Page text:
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Surviving A Break-Up

Whether you’re 16 or 60, breaking up is hard to do. A relationship dissolution can happen for countless reasons including an affair, relocation, betrayal, desertion or abuse. When it happens, one can feel loss, loneliness, desperation, fear and intense pain over the situation. But as Winston Churchill said: If you're going through hell, keep going.”

At the outset, dominant feelings involve denial, numbness and shock. The reality that your relationship is over can be a difficult adjustment to make. Some people go into auto-pilot, completing everyday tasks as if nothing happened.

Many people wonder what they could have done to change the circumstances or how they could’ve held it together. They hope it’s merely a phase, or that reconciliation is just around the corner.

The next phase involves intense anger and fear. Once the reality sinks in, it can feel like these emotions will never end. Physically, your stomach cramps, your short of breath and feel a heavy weight on your chest or stomach. Many lose their appetite and their ability to concentrate.

This can lead to depression, despair, loneliness and withdrawal. Anger turns to sadness and idealization. As you work through your feelings, most people go through ongoing ups and downs. One day you may feel fine, and the next the sadness or anger returns. In time, meaning and zeal for life return. You begin to see shared responsibility and start to focus on self-improvement.

Many people find traumatic events become empowering and lead to growth. Take time to nurture yourself and your heart, knowing the feelings you’re going through are normal in the grieving process. While you may be tempted to skip sleep, meals or exercise, pay attention to your health and ensure you get the proper care and nutrition you need. Exercise regularly and avoid alcohol. Allow yourself the time to feel the pain and uncomfortable emotions associated with your breakup before moving on to another. Activities can help fill in the empty space where your relationship used to be.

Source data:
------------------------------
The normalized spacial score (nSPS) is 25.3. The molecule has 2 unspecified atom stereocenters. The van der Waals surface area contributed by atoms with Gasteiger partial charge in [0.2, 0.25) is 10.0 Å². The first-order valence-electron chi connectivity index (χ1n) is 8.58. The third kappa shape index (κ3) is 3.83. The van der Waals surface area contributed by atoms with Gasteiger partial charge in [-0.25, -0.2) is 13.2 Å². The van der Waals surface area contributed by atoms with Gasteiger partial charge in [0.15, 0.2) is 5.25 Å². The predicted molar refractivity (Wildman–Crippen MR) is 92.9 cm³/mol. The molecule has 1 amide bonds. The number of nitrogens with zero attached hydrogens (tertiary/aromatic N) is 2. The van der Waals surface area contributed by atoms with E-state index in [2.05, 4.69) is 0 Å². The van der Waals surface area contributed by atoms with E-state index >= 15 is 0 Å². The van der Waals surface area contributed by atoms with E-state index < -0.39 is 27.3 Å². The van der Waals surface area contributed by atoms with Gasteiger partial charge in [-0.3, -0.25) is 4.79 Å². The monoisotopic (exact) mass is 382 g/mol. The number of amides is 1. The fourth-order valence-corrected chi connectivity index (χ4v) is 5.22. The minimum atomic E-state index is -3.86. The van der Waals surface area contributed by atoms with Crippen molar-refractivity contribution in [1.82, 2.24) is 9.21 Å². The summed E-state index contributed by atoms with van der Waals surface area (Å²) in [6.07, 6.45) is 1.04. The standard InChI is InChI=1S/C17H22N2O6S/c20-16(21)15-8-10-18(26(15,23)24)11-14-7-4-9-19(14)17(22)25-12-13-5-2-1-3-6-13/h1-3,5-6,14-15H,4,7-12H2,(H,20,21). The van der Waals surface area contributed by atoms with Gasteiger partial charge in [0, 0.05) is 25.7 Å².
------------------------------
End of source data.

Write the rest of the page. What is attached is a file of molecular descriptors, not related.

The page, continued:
Support systems are invaluable during a break-up. Find friends and family members who are considerate, patient and non-judgmental. Talk, cry and vent your feelings. Focus on relationships and projects you’ve always wanted to do, but your partner never encouraged. This will help you work through your grief and survive the pain. If you have nobody to turn to, try visiting a counselor or therapist to work through your feelings in a trusting and productive environment. If you experience intense chest pain, heart palpitations, lightheadedness or dramatic changes in your appearance, seek professional assistance.

Breaking up is a universal experience, and the emotions are felt by countless people time and time again. Books, songs and screenplays have all been developed around this emotion. In time, and with work, you can move past the uncomfortable feelings and become a much stronger, healthier individual.


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Article by Jance Hayes, – Your information Portal, hundreds of articles at your finger tips!

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